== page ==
Fade In Pro
When I switched from Windows to Linux, I found software to replace almost everything I had been doing in Windows. Most of the software I needed was in the repos, although I did pay for a couple commercial programs.
The most difficult program to replace was Final Draft, a commercial program for writing screenplays. Final Draft is available for Windows and Macs, but not for Linux. It also does not run in Wine or CrossOver Office.
I understand that software for writing screenplays is a small niche, but it's not limited only to writers in Hollywood. Any company that prepares videos for training or other purposes would benefit from a program that helps write scripts.
You can write scripts with a word processor, of course. But, the formatting is tricky and goes beyond what you can accomplish just by using styles. A dedicated script-writing tool ensures that all your formatting is correct, and it also can help in other ways.
At first, I was able to get by with Celtx, a free screenplay program that is available for Windows, Mac and Linux. But a nasty bug crept into the Linux version, making it painful to enter character names for dialogue. Although the developer acknowledged the issue two years ago, and several new versions have been released since then, the bug is still there.
A new solution now is available. Fade In Professional Screenwriting Software is a powerful application for writing screenplays, and it includes tools for organizing and navigating the script, as well as tools for managing revisions and rewrites.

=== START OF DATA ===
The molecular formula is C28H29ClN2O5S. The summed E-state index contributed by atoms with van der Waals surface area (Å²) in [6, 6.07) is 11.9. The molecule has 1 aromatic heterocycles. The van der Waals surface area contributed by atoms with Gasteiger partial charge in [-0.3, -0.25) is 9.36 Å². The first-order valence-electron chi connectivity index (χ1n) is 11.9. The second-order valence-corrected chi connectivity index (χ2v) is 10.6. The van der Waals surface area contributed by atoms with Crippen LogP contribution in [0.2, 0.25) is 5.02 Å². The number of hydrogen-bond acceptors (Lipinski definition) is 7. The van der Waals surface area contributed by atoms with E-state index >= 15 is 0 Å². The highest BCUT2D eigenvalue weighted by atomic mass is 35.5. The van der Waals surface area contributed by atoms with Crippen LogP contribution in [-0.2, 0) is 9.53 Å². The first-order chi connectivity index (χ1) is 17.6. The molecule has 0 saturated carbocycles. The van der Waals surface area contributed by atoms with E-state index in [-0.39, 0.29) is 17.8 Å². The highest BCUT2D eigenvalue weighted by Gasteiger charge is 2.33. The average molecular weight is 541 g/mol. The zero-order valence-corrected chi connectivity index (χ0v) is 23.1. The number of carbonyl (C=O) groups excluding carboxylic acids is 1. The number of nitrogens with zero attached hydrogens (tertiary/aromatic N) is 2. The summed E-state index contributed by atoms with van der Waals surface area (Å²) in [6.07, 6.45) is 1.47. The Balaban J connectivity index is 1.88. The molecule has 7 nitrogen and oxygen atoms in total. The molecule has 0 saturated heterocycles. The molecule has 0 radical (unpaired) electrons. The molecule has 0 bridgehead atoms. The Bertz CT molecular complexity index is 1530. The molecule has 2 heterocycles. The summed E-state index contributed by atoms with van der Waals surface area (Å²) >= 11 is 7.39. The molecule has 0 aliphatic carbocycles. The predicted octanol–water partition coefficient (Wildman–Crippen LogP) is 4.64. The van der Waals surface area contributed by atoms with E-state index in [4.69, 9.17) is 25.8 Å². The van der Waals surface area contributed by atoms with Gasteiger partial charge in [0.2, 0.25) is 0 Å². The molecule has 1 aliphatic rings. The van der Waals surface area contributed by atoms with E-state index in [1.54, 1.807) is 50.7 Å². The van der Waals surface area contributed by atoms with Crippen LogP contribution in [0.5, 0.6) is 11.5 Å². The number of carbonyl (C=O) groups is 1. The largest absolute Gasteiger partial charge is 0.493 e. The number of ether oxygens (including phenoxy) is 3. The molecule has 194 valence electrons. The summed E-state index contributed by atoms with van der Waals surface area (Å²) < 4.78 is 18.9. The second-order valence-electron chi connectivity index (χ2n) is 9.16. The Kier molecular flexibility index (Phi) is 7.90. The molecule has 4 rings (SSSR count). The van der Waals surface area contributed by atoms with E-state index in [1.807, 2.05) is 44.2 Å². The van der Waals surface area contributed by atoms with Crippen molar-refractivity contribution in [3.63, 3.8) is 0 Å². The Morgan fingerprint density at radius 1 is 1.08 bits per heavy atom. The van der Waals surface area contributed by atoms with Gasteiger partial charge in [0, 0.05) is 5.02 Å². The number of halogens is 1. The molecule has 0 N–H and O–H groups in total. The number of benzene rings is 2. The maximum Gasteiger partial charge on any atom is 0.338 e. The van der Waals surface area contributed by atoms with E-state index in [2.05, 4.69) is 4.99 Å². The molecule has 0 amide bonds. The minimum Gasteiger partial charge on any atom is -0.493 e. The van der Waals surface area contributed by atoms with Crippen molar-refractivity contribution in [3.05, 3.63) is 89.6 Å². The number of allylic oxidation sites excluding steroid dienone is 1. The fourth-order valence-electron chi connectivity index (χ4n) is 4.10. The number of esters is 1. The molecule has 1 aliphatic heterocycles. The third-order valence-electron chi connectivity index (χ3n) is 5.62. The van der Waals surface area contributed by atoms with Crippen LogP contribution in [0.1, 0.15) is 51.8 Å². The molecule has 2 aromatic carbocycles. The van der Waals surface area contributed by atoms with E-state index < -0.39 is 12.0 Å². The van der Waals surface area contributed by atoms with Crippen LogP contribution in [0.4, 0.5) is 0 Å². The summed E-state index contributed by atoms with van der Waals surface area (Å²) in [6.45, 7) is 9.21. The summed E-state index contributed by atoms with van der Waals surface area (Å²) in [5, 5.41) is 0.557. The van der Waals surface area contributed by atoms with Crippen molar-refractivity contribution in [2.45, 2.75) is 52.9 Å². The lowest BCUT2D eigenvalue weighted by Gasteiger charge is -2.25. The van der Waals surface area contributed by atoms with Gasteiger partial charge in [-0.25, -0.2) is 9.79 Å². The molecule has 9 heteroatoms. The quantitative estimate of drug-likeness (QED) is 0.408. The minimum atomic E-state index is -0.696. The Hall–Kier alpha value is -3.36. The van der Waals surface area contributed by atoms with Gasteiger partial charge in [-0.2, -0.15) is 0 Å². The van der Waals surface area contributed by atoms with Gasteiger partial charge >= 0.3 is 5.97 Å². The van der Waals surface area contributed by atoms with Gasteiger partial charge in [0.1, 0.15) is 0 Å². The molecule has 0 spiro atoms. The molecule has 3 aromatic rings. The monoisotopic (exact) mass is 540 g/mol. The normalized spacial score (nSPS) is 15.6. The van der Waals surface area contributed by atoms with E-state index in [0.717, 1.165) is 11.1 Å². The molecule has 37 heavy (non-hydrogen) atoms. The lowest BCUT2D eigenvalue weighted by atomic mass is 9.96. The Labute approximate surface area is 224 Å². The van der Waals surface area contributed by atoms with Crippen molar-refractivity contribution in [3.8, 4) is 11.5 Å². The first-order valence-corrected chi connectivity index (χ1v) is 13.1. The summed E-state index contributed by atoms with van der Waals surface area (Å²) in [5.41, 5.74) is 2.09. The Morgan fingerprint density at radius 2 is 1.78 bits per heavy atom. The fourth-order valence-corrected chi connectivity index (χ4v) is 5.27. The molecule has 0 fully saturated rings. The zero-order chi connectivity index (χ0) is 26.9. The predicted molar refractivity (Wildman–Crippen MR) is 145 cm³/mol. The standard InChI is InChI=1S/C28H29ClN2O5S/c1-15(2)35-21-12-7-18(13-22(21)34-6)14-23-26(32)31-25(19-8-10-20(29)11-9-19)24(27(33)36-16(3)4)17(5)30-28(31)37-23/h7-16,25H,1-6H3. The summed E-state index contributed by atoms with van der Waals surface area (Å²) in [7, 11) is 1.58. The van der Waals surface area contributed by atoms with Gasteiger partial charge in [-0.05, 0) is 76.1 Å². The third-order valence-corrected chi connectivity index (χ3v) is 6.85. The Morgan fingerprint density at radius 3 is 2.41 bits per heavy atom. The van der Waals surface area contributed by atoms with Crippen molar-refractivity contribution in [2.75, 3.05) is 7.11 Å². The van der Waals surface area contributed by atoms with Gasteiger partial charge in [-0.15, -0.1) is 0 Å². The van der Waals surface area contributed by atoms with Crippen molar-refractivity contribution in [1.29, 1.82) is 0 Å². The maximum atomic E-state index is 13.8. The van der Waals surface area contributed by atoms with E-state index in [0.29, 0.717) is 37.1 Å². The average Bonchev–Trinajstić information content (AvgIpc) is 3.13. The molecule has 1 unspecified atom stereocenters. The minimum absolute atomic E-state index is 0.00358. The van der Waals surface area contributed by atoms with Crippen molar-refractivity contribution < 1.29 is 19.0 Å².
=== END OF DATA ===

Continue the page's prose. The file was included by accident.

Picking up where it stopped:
Fade In intelligently handles the various formatting elements of a screenplay. You can format the elements manually using key combinations or menus, or you can format everything just by using the Enter and Tab keys. Type a Scene Heading and press Enter, and the next element automatically is formatted as Action. Press Tab to change the formatting to Character, which automatically is followed by Dialogue. Press Tab to change from Dialogue to Parenthetical, which formats properly and inserts the parentheses.
Fade In builds autocomplete lists of your characters and locations. Once you've written a character or location, you can re-enter it with a couple keystrokes.
When it's time to produce a screenplay, Fade In can help by generating standard production reports including scenes, cast, locations and so on. You then can print these reports or save them to HTML or CSV.
Fade In can import and export files in these formats: Final Draft, Formatted Text, Screenplay Markdown, Unformatted Text and XML. It also can import files in Celtx or Rich Text Format and export to PDF and HTML. The Final Draft format is particularly important if you want to sell your script or submit it to certain screenplay-writing contests.
Fade In is not free. According to the Web site, the regular price is $99.95, although at the time of this writing, you can get it for $49.95. Either way, it's much cheaper than $249 for Final Draft. You can download the demo and try it first, then buy it if the software works for you.
There also are versions of Fade In for mobile devices: Android, iPhone and iPad.
You can download the Linux version as a DEB, RPM or tar.gz file in either 32-bit or 64-bit versions.
Check it out at http://www.fadeinpro.com.
Getting Started with DevOps - Including New Data on IT Performance from Puppet Labs 2015 State of DevOps Report
August 27, 2015
12:00 PM CDT
DevOps represents a profound change from the way most IT departments have traditionally worked: from siloed teams and high-anxiety releases to everyone collaborating on uneventful and more frequent releases of higher-quality code. It doesn't matter how large or small an organization is, or even whether it's historically slow moving or risk averse — there are ways to adopt DevOps sanely, and get measurable results in just weeks.
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